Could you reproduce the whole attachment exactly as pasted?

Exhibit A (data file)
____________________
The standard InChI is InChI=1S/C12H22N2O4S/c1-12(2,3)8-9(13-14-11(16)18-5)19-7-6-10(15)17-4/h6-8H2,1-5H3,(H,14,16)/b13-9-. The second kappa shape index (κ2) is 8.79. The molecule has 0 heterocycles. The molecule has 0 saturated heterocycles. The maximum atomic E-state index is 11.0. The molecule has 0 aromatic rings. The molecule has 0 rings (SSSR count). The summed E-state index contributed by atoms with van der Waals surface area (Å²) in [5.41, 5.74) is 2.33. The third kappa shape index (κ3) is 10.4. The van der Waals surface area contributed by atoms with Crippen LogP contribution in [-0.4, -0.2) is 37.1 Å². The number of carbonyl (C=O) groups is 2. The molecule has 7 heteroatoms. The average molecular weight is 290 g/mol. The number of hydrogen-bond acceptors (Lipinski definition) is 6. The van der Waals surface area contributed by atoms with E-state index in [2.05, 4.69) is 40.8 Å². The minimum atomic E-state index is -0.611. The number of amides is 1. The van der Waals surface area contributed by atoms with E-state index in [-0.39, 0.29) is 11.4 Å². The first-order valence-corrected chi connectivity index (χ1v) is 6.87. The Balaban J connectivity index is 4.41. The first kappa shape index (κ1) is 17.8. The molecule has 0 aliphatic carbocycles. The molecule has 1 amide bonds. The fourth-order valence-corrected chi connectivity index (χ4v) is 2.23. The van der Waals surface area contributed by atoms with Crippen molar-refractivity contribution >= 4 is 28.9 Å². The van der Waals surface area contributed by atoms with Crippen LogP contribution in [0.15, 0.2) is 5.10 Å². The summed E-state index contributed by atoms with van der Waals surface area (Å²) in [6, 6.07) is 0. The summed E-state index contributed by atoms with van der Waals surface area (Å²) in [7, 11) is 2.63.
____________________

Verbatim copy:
The standard InChI is InChI=1S/C12H22N2O4S/c1-12(2,3)8-9(13-14-11(16)18-5)19-7-6-10(15)17-4/h6-8H2,1-5H3,(H,14,16)/b13-9-. The second kappa shape index (κ2) is 8.79. The molecule has 0 heterocycles. The molecule has 0 saturated heterocycles. The maximum atomic E-state index is 11.0. The molecule has 0 aromatic rings. The molecule has 0 rings (SSSR count). The summed E-state index contributed by atoms with van der Waals surface area (Å²) in [5.41, 5.74) is 2.33. The third kappa shape index (κ3) is 10.4. The van der Waals surface area contributed by atoms with Crippen LogP contribution in [-0.4, -0.2) is 37.1 Å². The number of carbonyl (C=O) groups is 2. The molecule has 7 heteroatoms. The average molecular weight is 290 g/mol. The number of hydrogen-bond acceptors (Lipinski definition) is 6. The van der Waals surface area contributed by atoms with E-state index in [2.05, 4.69) is 40.8 Å². The minimum atomic E-state index is -0.611. The number of amides is 1. The van der Waals surface area contributed by atoms with E-state index in [-0.39, 0.29) is 11.4 Å². The first-order valence-corrected chi connectivity index (χ1v) is 6.87. The Balaban J connectivity index is 4.41. The first kappa shape index (κ1) is 17.8. The molecule has 0 aliphatic carbocycles. The molecule has 1 amide bonds. The fourth-order valence-corrected chi connectivity index (χ4v) is 2.23. The van der Waals surface area contributed by atoms with Crippen molar-refractivity contribution >= 4 is 28.9 Å². The van der Waals surface area contributed by atoms with Crippen LogP contribution in [0.15, 0.2) is 5.10 Å². The summed E-state index contributed by atoms with van der Waals surface area (Å²) in [6, 6.07) is 0. The summed E-state index contributed by atoms with van der Waals surface area (Å²) in [7, 11) is 2.63.